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All the Best November 6, 2009

Posted by Shujath in Hindi, Movies, Reviews.
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Rohit Shetty’s fetish for car porn just got worse, his gags have become a lot more sillier and predictable – yet All the Best makes you laugh-out-loud for a satisfactory duration of its run-time enough to make you leave the theatre with a smile on your face.

This one’s a very traditional comedy of errors (supposed to be based on the play “Right Bed Wrong Husband” and also with a strong resemblance to the Kamal Haasan starrer Navvandi Lavvandi/Kadhala Kadhala) with the usual mix-ups and the ensuing mayhem – which is so unoriginal that you can correctly guess almost every forthcoming situation. Still, the actors seems to get their timing right most of the time and do succeed in tickling your funny bone. But beware that a film like this only works when you watch it in a theatre with a large crowd.

For me the best part of this movie is to see Sanjay Dutt back in form – especially after that horrendous Blue. He doesn’t do comedy much but has always delivered the few times he’s tried. As always Ajay Devgn manages to be very funny in Rohit Shetty’s films. Fardeen Khan and the girls have nothing much to do. Johnny Lever is quite impressive and he actually gets a meaty role after a very long time. Another surprise is Sanjay Mishra who brings down the house every time with his one note “Just Chill”. The rest of the supporting cast also delivers mostly.

If Rohit Shetty could have let gone of those unbearable car, action and song sequences All the Best could have been a memorable comedy; but I am sure he is so addicted to them that wishing something like that is a big joke. In any case this one works just fine for a lazy weekend watch.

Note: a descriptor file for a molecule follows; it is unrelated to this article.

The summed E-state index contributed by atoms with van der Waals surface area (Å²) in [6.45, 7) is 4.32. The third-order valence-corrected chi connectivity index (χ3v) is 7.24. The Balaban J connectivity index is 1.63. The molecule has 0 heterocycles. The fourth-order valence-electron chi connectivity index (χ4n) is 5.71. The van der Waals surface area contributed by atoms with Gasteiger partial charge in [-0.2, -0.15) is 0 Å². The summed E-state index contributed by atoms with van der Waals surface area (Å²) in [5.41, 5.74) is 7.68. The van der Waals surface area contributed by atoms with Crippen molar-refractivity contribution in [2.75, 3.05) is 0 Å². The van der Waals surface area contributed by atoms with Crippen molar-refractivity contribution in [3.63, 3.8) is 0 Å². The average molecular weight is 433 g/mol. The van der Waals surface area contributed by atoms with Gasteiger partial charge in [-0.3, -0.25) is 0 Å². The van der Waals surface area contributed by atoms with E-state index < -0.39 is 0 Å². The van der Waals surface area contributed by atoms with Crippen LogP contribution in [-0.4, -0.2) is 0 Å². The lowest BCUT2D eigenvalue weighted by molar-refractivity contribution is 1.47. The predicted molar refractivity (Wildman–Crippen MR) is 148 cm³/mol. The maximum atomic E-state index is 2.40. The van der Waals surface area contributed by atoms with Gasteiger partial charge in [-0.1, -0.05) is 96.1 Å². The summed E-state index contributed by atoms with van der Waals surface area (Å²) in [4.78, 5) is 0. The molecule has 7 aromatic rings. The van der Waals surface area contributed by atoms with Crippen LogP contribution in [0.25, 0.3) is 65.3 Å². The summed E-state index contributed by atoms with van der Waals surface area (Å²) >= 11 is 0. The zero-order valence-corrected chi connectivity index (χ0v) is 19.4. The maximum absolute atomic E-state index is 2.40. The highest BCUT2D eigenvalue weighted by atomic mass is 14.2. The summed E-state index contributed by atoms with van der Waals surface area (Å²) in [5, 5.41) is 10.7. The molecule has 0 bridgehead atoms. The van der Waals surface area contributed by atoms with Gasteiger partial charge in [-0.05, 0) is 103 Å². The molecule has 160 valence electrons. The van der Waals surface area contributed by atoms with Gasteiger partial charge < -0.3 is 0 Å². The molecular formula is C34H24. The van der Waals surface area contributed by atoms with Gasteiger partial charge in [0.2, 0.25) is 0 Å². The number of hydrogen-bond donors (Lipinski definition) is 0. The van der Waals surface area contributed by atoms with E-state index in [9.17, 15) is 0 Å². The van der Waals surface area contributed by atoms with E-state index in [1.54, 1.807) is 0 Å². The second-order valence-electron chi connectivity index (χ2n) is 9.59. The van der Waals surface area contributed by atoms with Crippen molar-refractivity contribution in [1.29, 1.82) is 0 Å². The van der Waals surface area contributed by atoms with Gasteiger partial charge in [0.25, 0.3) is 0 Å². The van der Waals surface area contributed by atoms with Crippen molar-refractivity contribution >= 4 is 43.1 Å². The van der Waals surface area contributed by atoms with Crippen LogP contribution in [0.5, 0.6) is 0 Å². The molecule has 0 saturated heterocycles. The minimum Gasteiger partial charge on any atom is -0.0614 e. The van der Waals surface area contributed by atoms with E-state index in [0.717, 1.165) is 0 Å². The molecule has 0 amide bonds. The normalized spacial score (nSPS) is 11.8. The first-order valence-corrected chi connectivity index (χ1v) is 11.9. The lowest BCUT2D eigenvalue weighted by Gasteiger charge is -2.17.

Blue October 19, 2009

Posted by Shujath in Hindi, Movies, Reviews.
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250 feet deep lies the secret of Blue….100 minutes is what it takes to convince Sanjay Dutt to lead a quest to find that…18 minutes is what it takes for you to realize why Sanju Baba was being so difficult.

In the film, whenever anyone mentions the buried treasure in Sanju’s presence he automatically has these series of flashes about a wrecked ship and skeletons. Writer-Director Anthony D’Souza assumes that those flashes are enough to keep one awake and curious for most of the movie’s duration. Needless to say, the action sequences as well as the underwater stuff for all their finesse are extremely unexciting.

Even if you excuse the lame script, there is something fundamentally wrong here – it’s not just the buried treasure which is underwater….the overall energy levels of everyone and everything in the movie also seem buried 250 feet in the deep. You instantly know this because 1) Zayed Khan and Katrina Kaif actually outshine everyone else in a multistarrer film 2) Lara Dutta in a bikini has just about the same sex appeal as an overweight Sanjay Dutt in a diving suit. (To add to Sanju’s woes he is made to fight on land wearing that thing). 3) You pray that Akshay Kumar actually switches back to doing one of his monotonous comedy films.

After last year’s Love Story 2050, comes another film where you have to observe a two minute silence in solidarity with the technical crew. A.R Rahman’s compositions are somehow salvaged mostly because the most energetic ones appear during the opening title sequence and the end credits. The buried treasure was unlucky enough to be found by the team of Blue – you could escape the same fate if you haven’t ventured out to watch this one.

Short Kut – The Con is On July 13, 2009

Posted by Shujath in Hindi, Movies, Reviews.
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Lately, Neeraj Vora and Anees Bazmee have been behind some blockbuster not-so-funny comedies but both of them coming together for a film did raise my expectations a little – especially given this was produced by Anil Kapoor. The promos also looked very promising and that’s why I picked this over other recent “blockbusters” like New York and Kambakkht Ishq to watch this week.